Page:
In some ways, a company name is just like a person’s name: associated with particular characteristics and behaviors.. However, sometimes, the given name gets in the way of growth.
Let’s look at two examples: A tough guy and a cool guy. The tough guy disassociates with his given name, Lawrence Tureaud, because it hardly seems “tough” at all. The cool guy actually has a pretty cool name, Gordon Sumner, but wants to go the extra distance. So they rename themselves Mr. T and Sting, and voila—a successful rebranding launches their careers to their respective destinies. Companies often face the same quandary, and in some cases, they even confront multiple circumstances that warrant a name change.
There are three reasons that companies seek a change in identity:
- The good: When the current name does not capture how much the company has grown in customers’ minds.
- The bad: When associations with the current name are irrelevant or non-existent to customers.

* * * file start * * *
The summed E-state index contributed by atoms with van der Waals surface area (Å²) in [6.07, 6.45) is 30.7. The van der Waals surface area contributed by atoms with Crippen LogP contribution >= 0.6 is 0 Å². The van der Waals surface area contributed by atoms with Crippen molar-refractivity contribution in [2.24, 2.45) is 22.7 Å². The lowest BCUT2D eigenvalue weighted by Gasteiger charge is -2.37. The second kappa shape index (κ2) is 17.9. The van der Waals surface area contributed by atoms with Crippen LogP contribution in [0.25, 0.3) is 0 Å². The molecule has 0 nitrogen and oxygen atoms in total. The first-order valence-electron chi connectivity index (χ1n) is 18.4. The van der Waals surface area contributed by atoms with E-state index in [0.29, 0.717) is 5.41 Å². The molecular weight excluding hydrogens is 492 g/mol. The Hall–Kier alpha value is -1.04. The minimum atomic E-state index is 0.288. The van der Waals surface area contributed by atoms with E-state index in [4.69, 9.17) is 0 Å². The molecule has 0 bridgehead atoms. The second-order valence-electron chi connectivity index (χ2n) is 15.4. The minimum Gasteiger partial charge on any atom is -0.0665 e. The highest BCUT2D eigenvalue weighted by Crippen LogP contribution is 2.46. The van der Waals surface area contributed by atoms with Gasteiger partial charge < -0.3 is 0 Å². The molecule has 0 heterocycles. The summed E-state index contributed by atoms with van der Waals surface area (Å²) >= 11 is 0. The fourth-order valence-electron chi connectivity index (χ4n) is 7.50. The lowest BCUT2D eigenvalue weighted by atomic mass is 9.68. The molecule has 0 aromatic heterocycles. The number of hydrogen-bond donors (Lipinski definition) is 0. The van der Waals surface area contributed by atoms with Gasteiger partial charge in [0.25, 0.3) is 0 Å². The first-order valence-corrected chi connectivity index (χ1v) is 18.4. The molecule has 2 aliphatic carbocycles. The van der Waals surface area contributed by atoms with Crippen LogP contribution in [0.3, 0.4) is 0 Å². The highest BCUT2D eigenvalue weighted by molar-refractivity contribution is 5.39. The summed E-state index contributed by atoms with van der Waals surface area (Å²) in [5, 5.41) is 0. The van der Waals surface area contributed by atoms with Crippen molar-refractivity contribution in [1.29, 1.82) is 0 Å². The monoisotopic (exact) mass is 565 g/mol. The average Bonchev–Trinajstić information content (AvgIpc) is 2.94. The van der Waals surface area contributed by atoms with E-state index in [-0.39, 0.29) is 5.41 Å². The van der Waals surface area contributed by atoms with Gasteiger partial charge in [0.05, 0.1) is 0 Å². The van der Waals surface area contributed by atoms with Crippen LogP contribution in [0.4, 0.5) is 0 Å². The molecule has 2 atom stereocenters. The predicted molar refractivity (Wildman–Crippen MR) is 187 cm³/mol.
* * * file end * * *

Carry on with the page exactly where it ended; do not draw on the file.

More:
- The ugly: When associations with the current name have turned so bad that recovery is unlikely without a new identity.
Let’s take them one at a time.
An innovative company called YouSENDit launched in 2004 with a focus on helping users send files that were too large for email. It was highly successful, boasting a customer base of more than 43 million users.
However, along the way, its services grew to embrace customers’ data storage and sharing needs beyond merely “sending” large files. The company became a vital resource to the growing “gig” economy by serving as an online platform where virtual teams of creative professionals could design, store and exchange files in real time....
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